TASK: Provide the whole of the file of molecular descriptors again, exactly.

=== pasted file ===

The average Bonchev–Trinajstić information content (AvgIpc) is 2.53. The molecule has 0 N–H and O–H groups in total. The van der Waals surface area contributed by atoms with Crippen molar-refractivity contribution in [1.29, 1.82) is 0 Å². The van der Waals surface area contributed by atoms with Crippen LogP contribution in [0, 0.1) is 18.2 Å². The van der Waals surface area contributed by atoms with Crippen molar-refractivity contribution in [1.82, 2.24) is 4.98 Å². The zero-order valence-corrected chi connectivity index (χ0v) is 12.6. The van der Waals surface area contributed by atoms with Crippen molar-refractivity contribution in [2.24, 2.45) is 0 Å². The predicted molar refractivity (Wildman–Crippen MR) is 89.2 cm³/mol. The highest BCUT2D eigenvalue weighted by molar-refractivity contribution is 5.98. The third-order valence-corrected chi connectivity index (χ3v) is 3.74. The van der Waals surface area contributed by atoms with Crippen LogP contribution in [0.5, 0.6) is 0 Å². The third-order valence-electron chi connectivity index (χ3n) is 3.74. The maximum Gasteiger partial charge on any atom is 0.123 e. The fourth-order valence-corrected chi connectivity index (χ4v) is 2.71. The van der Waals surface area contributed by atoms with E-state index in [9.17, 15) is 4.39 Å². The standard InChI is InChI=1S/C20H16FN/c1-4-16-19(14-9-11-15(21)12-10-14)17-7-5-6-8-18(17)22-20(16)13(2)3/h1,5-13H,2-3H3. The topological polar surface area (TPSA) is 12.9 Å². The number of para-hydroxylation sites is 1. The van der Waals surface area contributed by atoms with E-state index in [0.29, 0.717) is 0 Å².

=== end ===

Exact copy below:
The average Bonchev–Trinajstić information content (AvgIpc) is 2.53. The molecule has 0 N–H and O–H groups in total. The van der Waals surface area contributed by atoms with Crippen molar-refractivity contribution in [1.29, 1.82) is 0 Å². The van der Waals surface area contributed by atoms with Crippen LogP contribution in [0, 0.1) is 18.2 Å². The van der Waals surface area contributed by atoms with Crippen molar-refractivity contribution in [1.82, 2.24) is 4.98 Å². The zero-order valence-corrected chi connectivity index (χ0v) is 12.6. The van der Waals surface area contributed by atoms with Crippen molar-refractivity contribution in [2.24, 2.45) is 0 Å². The predicted molar refractivity (Wildman–Crippen MR) is 89.2 cm³/mol. The highest BCUT2D eigenvalue weighted by molar-refractivity contribution is 5.98. The third-order valence-corrected chi connectivity index (χ3v) is 3.74. The van der Waals surface area contributed by atoms with Crippen LogP contribution in [0.5, 0.6) is 0 Å². The third-order valence-electron chi connectivity index (χ3n) is 3.74. The maximum Gasteiger partial charge on any atom is 0.123 e. The fourth-order valence-corrected chi connectivity index (χ4v) is 2.71. The van der Waals surface area contributed by atoms with E-state index in [9.17, 15) is 4.39 Å². The standard InChI is InChI=1S/C20H16FN/c1-4-16-19(14-9-11-15(21)12-10-14)17-7-5-6-8-18(17)22-20(16)13(2)3/h1,5-13H,2-3H3. The topological polar surface area (TPSA) is 12.9 Å². The number of para-hydroxylation sites is 1. The van der Waals surface area contributed by atoms with E-state index in [0.29, 0.717) is 0 Å².